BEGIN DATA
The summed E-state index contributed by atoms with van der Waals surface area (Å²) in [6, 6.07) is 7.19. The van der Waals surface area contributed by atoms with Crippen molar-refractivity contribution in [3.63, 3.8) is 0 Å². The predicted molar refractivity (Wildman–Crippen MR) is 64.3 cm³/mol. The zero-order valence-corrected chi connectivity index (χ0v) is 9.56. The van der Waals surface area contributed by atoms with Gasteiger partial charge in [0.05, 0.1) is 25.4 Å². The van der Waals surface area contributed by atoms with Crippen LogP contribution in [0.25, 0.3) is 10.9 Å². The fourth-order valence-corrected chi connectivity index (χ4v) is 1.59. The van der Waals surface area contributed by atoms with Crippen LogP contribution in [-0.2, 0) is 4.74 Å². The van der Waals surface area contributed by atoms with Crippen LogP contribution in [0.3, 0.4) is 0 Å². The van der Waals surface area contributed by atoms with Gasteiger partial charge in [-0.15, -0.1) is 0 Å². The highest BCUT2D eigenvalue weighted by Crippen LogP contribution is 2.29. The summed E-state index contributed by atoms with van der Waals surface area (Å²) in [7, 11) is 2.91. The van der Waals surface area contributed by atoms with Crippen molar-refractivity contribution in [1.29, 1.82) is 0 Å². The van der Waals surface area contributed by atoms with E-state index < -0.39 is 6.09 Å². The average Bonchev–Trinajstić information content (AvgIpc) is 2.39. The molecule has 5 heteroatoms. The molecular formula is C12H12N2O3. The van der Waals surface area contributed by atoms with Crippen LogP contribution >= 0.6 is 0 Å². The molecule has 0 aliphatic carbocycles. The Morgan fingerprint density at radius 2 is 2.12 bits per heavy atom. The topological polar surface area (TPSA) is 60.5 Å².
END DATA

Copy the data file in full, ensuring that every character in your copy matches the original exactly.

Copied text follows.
The summed E-state index contributed by atoms with van der Waals surface area (Å²) in [6, 6.07) is 7.19. The van der Waals surface area contributed by atoms with Crippen molar-refractivity contribution in [3.63, 3.8) is 0 Å². The predicted molar refractivity (Wildman–Crippen MR) is 64.3 cm³/mol. The zero-order valence-corrected chi connectivity index (χ0v) is 9.56. The van der Waals surface area contributed by atoms with Gasteiger partial charge in [0.05, 0.1) is 25.4 Å². The van der Waals surface area contributed by atoms with Crippen LogP contribution in [0.25, 0.3) is 10.9 Å². The fourth-order valence-corrected chi connectivity index (χ4v) is 1.59. The van der Waals surface area contributed by atoms with Crippen LogP contribution in [-0.2, 0) is 4.74 Å². The van der Waals surface area contributed by atoms with Crippen LogP contribution in [0.3, 0.4) is 0 Å². The van der Waals surface area contributed by atoms with Gasteiger partial charge in [-0.15, -0.1) is 0 Å². The highest BCUT2D eigenvalue weighted by Crippen LogP contribution is 2.29. The summed E-state index contributed by atoms with van der Waals surface area (Å²) in [7, 11) is 2.91. The van der Waals surface area contributed by atoms with Crippen molar-refractivity contribution in [1.29, 1.82) is 0 Å². The van der Waals surface area contributed by atoms with E-state index < -0.39 is 6.09 Å². The average Bonchev–Trinajstić information content (AvgIpc) is 2.39. The molecule has 5 heteroatoms. The molecular formula is C12H12N2O3. The van der Waals surface area contributed by atoms with Crippen LogP contribution >= 0.6 is 0 Å². The molecule has 0 aliphatic carbocycles. The Morgan fingerprint density at radius 2 is 2.12 bits per heavy atom. The topological polar surface area (TPSA) is 60.5 Å².